Cardiovascular disease, psychiatric disorders and inflammatory bowel disease are more prevalent among patients with both psoriasis and psoriatic arthritis, compared with those with psoriasis only, according to findings published in BMC Rheumatology.
“Because most patients develop psoriasis first, they are often treated by a dermatologist, general practitioner, or other health care provider who may not have extensive experience in evaluating patients for symptoms of PsA,” Arthur Kavanaugh, MD, of the University of California, San Diego, and colleagues wrote. “Commonly, the treating physician refers the patient to a rheumatologist to make a PsA diagnosis only after the patient reports symptomatic musculoskeletal involvement. This delay in diagnosis and lack of recognition of PsA symptoms accounts for many cases of undiagnosed PsA in this patient population.”
The researchers added, “Due to the complexity and underdiagnosis of PsA, it is important to understand the typical profile of patients with PsA by considering demographics, disease characteristics, medical and family history, lifestyle risk factors, and prior treatment use.”
Cardiovascular disease, psychiatric disorders and inflammatory bowel disease are more prevalent among patients with both psoriasis and PsA, compared with those with psoriasis only, according to data.
To analyze demographic information, family history and previous medication use of patients with psoriasis who also have self-reported PsA, Kavanaugh and colleagues reviewed baseline data from the Psoriasis Longitudinal Assessment and Registry (PSOLAR). According to the researchers, PSOLAR is a large, multicenter, international, longitudinal, disease-based database with, as of Aug. 23, 2015, an enrollment of 12,090 adults with psoriasis who are receiving, or are candidates for treatment with, systemic therapies for psoriasis.
Kavanaugh and colleagues evaluated the baseline demographics, disease characteristics, medical history and prior medication use among 4,315 patients in PSOLAR with psoriasis and self-reported PsA. Of those patients, 1,719 had a physician-confirmed diagnosis of PsA. The researchers also reviewed demographic, disease and medical history data for 7,775 patients in the study with psoriasis only, as well as the overall total PSOLAR population.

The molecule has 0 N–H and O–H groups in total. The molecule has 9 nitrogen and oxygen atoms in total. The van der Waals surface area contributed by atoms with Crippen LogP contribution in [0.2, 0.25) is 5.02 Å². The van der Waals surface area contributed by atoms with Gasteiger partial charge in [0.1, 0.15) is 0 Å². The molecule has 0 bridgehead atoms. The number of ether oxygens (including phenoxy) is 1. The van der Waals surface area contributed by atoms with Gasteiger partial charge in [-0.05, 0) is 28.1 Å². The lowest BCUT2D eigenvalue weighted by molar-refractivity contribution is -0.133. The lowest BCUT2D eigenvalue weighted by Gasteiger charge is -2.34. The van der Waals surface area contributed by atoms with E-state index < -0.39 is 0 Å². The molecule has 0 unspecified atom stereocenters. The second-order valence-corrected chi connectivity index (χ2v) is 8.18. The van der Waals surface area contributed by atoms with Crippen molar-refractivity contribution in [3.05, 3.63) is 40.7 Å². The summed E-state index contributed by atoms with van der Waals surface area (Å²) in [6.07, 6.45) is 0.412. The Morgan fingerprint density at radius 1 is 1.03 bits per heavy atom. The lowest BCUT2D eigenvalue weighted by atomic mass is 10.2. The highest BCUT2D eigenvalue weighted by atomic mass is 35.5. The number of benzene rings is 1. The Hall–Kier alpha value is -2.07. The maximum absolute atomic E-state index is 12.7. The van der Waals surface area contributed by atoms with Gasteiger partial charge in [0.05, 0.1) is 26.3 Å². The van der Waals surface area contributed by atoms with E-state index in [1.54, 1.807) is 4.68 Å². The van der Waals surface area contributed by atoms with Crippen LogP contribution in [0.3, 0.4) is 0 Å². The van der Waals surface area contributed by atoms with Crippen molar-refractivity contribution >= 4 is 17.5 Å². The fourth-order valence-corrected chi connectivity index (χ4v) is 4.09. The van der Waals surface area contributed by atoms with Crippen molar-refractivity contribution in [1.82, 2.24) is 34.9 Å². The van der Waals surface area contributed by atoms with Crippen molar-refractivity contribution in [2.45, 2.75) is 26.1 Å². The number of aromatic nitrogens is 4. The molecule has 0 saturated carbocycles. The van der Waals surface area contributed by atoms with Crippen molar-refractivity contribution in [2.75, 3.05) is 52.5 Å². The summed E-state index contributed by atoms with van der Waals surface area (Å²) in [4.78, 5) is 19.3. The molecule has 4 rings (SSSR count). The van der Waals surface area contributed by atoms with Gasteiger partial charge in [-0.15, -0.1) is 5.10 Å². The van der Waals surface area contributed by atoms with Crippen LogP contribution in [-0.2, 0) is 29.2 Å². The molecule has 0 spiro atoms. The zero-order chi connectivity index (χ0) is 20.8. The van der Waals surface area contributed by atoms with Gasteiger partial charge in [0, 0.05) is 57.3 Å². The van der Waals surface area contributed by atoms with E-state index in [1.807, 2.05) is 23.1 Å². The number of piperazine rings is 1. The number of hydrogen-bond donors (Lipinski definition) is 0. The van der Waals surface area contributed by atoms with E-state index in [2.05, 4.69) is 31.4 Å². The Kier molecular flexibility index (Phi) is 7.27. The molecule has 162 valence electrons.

According to the researchers, baseline demographic characteristics of patients with psoriasis and self-reported PsA were distinct from those with psoriasis only. Among the patients with psoriasis and self-reported PsA, 44.4% demonstrated cardiovascular disease, 26.3% had psychiatric illness and 3.2% had inflammatory bowel disease. Each of these comorbidities were more prevalent among patients with both psoriasis and self-reported PsA than those with psoriasis only (P<.001). Overall, 17.5% of patients with psoriasis and self-reported PsA had a family history of PsA, 29.8% had used systemic steroids, 39.5% had used NSAIDs and 83.5% had used biologic drugs.
“Despite several differences noted between patients with psoriasis and patients with self-reported PsA in PSOLAR, no notable differences were observed between the subset of ‘PsA established by an [health care professional]’ patients and those with self-reported PsA, providing a rationale for the use of self-reported PsA cohort data for future long-term safety analyses,” Kavanaugh and colleagues wrote. “This analysis provides additional information that will be useful for health care providers to better understand patients with PsA in a real-world setting.” – by Jason Laday
Disclosure: Kavanaugh reports clinical research sponsored by, and consulting fees from, Janssen. Please see the study for all other authors’ relevant financial disclosures.